Alec Baldwin, whose latest impression of President Donald Trump on "Saturday Night Live" this weekend prompted an angry response from the chief executive, says he is concerned the president's tweet might pose a threat to the actor and his family.
"I wonder if a sitting President exhorting his followers that my role in a TV comedy qualifies me as an enemy of the people constitutes a threat to my safety and that of my family?" the Emmy-winning actor, 60, tweeted Sunday night. Trump, 72, had asked in a tweet that morning whether "retribution" would be appropriate against the show for satirizing him.
Following that initial tweet calling such comedy "hit jobs" against him and other Republicans, and which "should be looked into," the president added minutes later in all capital letters, "THE RIGGED AND CORRUPT MEDIA IS THE ENEMY OF THE PEOPLE!"
Trump did not respond to Baldwin as of Monday morning.
The president has called the media "the enemy of the people" multiple times in tweets and at rallies since first using the phrase on Twitter in February 2017. Historians say the term, used since Roman times, is most closely associated with the early Soviet Union, notably in a 1917 decree by Vladimir Lenin accusing a rival political party as being "filled with enemies of the people."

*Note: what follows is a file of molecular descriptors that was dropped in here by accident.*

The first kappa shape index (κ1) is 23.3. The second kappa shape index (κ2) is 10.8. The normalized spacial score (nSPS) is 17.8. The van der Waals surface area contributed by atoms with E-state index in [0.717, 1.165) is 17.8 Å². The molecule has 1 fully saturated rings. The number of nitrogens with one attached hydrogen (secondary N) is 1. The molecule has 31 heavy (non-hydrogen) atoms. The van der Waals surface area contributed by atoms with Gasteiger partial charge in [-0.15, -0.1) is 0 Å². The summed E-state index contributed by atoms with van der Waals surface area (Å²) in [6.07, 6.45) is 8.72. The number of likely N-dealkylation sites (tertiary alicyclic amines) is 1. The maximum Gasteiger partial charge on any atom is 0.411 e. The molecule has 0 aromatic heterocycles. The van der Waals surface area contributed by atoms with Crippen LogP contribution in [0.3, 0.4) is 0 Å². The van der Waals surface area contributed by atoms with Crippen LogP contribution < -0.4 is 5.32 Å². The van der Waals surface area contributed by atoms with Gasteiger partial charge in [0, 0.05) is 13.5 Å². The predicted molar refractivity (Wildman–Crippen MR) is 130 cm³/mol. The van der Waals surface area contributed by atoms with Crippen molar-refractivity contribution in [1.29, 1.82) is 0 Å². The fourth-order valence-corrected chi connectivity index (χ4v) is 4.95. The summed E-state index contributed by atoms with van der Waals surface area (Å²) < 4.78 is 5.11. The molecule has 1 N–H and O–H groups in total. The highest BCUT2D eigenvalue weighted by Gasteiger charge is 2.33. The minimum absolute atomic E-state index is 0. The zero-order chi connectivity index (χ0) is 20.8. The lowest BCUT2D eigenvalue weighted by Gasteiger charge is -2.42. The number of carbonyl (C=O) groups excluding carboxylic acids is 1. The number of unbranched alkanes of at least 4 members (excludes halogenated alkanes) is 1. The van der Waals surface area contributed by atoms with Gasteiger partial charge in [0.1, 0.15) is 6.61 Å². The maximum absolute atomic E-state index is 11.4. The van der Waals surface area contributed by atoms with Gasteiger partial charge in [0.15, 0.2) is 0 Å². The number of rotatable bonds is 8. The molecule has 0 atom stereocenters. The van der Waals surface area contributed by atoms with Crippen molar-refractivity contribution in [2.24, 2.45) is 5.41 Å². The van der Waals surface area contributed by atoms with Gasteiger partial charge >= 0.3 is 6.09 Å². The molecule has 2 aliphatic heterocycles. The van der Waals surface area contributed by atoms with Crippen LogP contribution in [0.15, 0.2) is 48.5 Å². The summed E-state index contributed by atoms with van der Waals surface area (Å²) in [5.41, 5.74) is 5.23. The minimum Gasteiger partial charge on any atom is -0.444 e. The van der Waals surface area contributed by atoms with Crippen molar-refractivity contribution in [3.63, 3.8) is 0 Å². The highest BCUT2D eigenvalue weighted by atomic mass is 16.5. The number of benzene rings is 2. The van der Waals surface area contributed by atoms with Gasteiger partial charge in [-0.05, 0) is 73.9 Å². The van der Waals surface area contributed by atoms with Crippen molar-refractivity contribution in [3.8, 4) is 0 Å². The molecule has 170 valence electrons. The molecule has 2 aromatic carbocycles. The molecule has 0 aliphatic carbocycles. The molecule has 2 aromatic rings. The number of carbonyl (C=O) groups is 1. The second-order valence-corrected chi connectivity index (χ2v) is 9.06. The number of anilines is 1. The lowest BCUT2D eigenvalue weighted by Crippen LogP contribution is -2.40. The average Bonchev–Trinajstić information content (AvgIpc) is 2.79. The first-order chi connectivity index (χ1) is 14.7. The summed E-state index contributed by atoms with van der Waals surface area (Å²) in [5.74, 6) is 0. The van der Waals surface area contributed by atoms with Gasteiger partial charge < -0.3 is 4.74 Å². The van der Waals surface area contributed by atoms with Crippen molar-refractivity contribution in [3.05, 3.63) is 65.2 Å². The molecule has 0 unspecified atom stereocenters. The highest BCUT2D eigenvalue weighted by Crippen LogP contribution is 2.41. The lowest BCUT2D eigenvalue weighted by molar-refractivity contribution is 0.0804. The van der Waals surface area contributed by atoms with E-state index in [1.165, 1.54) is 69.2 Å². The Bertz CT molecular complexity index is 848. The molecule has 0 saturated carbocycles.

Baldwin's comment comes after multiple attacks on members of the media, with 46 American journalists who were physically assaulted in 2017 and 43 in 2018, according to the Freedom of the Press Foundation and the Committee to Protect Journalists' U.S. Press Freedom Tracker. Two of those attacks were by politicians, both Republican. In the most recent high-profile instance, a Trump supporter at the president's rally in El Paso, Texas, last week attacked a BBC cameraman.
On the "SNL" episode, Amityville and Massapequa native Baldwin mimicked Trump declaring a national emergency Friday over the proposed border wall, and the "Weekend Update" segment also lampooned the speech.